Wednesday, August 15, 2007
Can This Marriage Be Saved?
I bought a book the other day, a veritable bargain at two dollars (hardcover), the premise of which is that Americans are taught to work at love, that this work ethic destroys the very essence of the thing itself, and that marriage is a doomed prison, the opiate of the coupled masses. I'm not going to rant and rave about marriage and prisons (it's too early and too hot to have been drinking -- readers, fear not, the air-conditioner has been restored and I won't be stabbing myself now, a real consideration less than an hour ago when I was yelling to my companions, It's as hot as a chicken box! We're all going to broil like chickens!), but I did find the idea of working at love as anathema to it as thought-provoking. I work at almost everything in life -- nothing comes all that naturally to me except complaining, sitting on my ass, and spending money. I work out, work at teaching, work on my writing, and so on. I work myself into a tizzy and that's before I make it out the door each morning.
The debate about whether one can work at love reminds me of whether or not writing can be taught. I suppose what I would say is this -- confidence can be taught, strategy can be taught. Thank God some things can be learned! But desire can't be taught, not in love and not in writing and not by fricking Dr. Phil or Can This Marriage Be Saved? And desire it tough because although I may desire to write a story, that initial excitement is replaced with a deep horror when I understand how hard it will be to make a reader to understand another world. And I suppose that's the case with love as well. So we build our worlds, such as they are, and we try to make it work. Or not. Some are merely castles by the sea that come down with the first wave or a date at Red Lobster with some truly wretched teenage pranksters at the next table, making fun of your date's outfit. Which is not to your liking, not really, no matter how much you try and let it go and make it work.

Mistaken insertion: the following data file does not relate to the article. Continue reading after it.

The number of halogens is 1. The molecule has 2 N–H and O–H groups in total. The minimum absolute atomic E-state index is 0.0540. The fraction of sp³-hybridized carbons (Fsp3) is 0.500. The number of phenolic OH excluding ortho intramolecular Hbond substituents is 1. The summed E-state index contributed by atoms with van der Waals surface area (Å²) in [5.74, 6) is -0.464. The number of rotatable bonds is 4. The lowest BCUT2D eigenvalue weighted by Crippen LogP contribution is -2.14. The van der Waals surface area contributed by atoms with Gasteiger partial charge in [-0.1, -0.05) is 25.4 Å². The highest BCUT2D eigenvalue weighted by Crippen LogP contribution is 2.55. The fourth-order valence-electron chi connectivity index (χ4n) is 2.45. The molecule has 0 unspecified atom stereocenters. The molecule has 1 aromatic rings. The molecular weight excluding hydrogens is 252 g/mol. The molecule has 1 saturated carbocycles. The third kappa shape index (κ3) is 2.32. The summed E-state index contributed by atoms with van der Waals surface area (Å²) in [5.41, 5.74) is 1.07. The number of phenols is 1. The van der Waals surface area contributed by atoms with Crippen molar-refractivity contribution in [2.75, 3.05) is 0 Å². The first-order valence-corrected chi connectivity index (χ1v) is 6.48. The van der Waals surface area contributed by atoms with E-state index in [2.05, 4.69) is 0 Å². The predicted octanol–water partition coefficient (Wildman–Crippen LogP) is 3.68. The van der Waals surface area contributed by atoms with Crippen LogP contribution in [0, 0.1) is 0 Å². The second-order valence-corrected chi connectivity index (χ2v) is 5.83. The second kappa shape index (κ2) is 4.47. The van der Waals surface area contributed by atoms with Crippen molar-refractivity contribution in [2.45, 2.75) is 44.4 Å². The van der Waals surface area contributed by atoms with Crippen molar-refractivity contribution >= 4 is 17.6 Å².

Michelle's Spell of the Day
"There are two ways to live your life -- one is as though nothing is a miracle, the other is as though everything is a miracle." Albert Einstein
Drinking movie suggestion: Loverboy
Benedictions and Maledictions